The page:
Lillard was placed on paid administrative leave after the incident and was terminated after the investigation ended Wednesday.
It started about 3 p.m. Oct. 7 when Officer Deron Lillard went to the eighth-grade hallway because of "a disorder created by several students," the district's news release says.
Lillard entered a classroom and removed two male students. A female student "expressed an opinion of the situation and began to curse," the release said, and then Lillard said, "She's just stupid as hell."
After that, the officer asked the girl to leave the room. As the student walked past, Lillard saw she had a clenched fist. As she approached the door, Lillard "gave her a strong push in the back," the release said.
That, the release said, started a scuffle between the officer and student. She hit him, and he grabbed her by the throat, pushed her into a classroom cabinet, took out his baton and struck her with it, according to the release.
"Following the initial strikes, the student fell to the ground and the officer placed his hands and knee on the back, neck and head of the student in order to restrain her," the release said. "Shortly thereafter, the assistant principal arrived and removed the student from the area."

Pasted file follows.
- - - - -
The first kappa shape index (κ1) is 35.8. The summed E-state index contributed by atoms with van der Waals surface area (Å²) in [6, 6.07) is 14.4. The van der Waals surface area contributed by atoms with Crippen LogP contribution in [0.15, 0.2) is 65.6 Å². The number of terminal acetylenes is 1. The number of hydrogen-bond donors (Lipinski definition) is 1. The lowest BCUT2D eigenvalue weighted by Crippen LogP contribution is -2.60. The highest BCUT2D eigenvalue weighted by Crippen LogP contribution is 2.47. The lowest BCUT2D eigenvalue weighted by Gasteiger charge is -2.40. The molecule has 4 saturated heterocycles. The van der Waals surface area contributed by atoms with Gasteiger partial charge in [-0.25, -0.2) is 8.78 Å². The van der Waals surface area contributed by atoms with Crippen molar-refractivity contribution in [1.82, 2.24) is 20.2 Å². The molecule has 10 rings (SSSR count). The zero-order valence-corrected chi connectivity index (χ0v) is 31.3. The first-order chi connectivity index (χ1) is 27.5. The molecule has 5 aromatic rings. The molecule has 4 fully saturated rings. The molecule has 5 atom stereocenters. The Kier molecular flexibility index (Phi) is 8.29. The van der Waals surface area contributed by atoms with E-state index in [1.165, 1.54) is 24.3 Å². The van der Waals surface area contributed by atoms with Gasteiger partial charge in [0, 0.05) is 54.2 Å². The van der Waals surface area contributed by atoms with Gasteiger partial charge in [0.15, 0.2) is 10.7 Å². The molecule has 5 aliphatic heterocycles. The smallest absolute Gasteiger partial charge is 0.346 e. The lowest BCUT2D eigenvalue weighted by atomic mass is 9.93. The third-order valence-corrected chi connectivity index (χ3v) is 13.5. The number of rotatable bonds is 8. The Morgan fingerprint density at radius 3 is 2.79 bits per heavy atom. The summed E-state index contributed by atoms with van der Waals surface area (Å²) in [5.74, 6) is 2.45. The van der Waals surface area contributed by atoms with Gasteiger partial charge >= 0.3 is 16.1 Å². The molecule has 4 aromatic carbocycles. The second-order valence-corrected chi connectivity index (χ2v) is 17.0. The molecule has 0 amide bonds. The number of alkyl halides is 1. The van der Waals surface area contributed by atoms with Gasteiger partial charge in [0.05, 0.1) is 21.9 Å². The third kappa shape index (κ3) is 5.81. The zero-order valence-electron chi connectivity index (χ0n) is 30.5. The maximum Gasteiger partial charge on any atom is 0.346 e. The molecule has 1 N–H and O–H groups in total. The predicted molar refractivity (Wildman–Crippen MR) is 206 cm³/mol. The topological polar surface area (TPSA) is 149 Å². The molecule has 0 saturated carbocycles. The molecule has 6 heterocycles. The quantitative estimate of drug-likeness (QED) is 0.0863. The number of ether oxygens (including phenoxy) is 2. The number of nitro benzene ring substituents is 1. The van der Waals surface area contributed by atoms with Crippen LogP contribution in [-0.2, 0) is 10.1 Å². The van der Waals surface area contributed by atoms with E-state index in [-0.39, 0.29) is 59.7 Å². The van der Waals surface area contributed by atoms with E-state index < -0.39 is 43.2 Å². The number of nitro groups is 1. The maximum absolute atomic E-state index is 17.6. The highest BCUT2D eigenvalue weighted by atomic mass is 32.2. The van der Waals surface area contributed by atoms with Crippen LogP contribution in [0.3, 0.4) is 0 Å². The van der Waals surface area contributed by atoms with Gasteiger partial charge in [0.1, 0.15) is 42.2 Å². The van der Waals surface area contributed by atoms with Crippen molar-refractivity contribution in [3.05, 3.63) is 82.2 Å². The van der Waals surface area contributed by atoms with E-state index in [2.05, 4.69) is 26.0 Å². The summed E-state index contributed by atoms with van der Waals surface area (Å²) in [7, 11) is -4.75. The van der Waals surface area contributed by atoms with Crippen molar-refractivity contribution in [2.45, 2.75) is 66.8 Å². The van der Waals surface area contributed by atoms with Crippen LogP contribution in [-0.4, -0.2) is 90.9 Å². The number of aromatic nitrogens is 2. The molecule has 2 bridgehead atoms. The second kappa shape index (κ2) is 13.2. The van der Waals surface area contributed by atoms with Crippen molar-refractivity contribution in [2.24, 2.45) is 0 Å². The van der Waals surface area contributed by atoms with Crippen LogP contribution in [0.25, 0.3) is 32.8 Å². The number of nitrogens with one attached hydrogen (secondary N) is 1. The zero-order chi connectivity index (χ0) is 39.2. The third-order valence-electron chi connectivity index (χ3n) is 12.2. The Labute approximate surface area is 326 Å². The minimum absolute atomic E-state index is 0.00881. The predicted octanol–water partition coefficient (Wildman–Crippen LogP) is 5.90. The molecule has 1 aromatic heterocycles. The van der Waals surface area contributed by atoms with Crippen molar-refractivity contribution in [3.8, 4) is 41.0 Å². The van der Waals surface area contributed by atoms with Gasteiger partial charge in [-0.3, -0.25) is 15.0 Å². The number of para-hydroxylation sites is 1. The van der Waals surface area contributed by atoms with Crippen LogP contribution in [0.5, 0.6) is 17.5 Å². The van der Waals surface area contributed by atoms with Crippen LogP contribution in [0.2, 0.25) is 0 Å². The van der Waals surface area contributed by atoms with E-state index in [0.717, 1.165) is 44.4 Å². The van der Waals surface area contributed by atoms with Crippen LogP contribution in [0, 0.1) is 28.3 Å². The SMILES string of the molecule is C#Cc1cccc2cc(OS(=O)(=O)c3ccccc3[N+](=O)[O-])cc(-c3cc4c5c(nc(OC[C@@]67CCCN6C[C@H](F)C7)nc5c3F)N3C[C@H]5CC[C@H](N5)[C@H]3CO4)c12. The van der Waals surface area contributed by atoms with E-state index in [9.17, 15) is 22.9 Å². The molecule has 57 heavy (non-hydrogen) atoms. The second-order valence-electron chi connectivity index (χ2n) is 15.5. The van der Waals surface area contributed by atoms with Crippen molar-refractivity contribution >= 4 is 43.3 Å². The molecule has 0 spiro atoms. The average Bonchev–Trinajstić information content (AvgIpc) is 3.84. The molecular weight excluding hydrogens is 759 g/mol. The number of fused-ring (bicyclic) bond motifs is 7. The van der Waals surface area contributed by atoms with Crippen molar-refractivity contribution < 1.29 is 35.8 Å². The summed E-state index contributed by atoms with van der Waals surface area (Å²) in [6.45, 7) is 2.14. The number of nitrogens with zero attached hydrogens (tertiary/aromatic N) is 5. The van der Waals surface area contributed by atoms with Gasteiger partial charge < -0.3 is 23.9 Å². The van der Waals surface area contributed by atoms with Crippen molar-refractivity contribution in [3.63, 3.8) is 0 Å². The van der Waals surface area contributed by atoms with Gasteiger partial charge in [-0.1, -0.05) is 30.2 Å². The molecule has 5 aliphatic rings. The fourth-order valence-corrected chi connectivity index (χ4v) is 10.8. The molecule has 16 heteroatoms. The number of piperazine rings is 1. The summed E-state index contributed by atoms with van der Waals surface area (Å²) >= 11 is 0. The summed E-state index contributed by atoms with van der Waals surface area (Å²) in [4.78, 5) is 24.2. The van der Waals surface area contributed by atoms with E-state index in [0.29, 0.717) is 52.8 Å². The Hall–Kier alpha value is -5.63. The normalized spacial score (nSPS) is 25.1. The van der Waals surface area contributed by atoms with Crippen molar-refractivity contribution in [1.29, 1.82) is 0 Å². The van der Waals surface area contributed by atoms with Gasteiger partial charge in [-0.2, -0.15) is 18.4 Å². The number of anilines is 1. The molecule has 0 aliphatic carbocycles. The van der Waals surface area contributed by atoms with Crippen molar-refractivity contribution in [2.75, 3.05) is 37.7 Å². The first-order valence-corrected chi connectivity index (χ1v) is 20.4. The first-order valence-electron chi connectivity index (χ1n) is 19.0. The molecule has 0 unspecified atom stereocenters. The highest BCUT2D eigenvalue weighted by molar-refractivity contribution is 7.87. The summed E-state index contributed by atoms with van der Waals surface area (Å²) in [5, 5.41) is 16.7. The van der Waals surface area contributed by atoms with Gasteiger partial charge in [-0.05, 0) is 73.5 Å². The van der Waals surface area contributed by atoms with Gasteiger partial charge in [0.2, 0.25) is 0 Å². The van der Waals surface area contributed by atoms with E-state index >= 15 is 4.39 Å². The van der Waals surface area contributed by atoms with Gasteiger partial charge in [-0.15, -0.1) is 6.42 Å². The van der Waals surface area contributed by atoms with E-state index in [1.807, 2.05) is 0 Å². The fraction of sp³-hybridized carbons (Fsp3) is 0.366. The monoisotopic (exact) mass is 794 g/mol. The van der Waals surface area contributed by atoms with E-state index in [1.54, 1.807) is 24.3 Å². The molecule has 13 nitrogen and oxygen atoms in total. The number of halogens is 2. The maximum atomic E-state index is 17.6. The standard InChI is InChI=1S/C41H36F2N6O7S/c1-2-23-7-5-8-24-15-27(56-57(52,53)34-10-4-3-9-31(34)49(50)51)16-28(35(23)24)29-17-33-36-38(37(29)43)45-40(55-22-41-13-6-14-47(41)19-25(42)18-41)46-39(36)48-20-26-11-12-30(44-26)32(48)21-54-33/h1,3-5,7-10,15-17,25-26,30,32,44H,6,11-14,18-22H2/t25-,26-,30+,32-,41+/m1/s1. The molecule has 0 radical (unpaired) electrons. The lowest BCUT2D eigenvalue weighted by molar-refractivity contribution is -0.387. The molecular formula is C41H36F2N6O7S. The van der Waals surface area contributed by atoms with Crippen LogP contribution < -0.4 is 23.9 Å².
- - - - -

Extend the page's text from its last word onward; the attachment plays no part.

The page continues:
During the investigation, the administration determined that Lillard's conduct "crossed the line from an acceptable reaction, escalated the events and used what was deemed as excessive force."
In its statement, the school district stressed that, "This was an isolated incident in which a School Safety Officer misused his authority in correcting the behavior of a student. Since School Safety Officers are fully licensed and fully armed police officers, there are high expectations that each officer will act in a calm, professional and appropriate manner at all times."
According to a biography posted on Murphey Middle's Web site, Lillard had been in law enforcement since 2002. He worked with the Richmond County Sheriff's Office from 2004 to 2008 and is an Army veteran. He started working with the school district in September 2009.
While Lillard was a deputy, he was shoved by a 17-year-old boy in June 2005. The Augusta Chronicle reported at the time that the teen was charged with two counts of obstruction of officers after he refused to provide his name to two deputies, one of whom was Lillard, patrolling his Webster Road neighborhood. Instead, the teen said he was "old enough."
He then forcefully pushed Lillard and tried to elbow him and Deputy Michael Wagner, The Chronicle reported.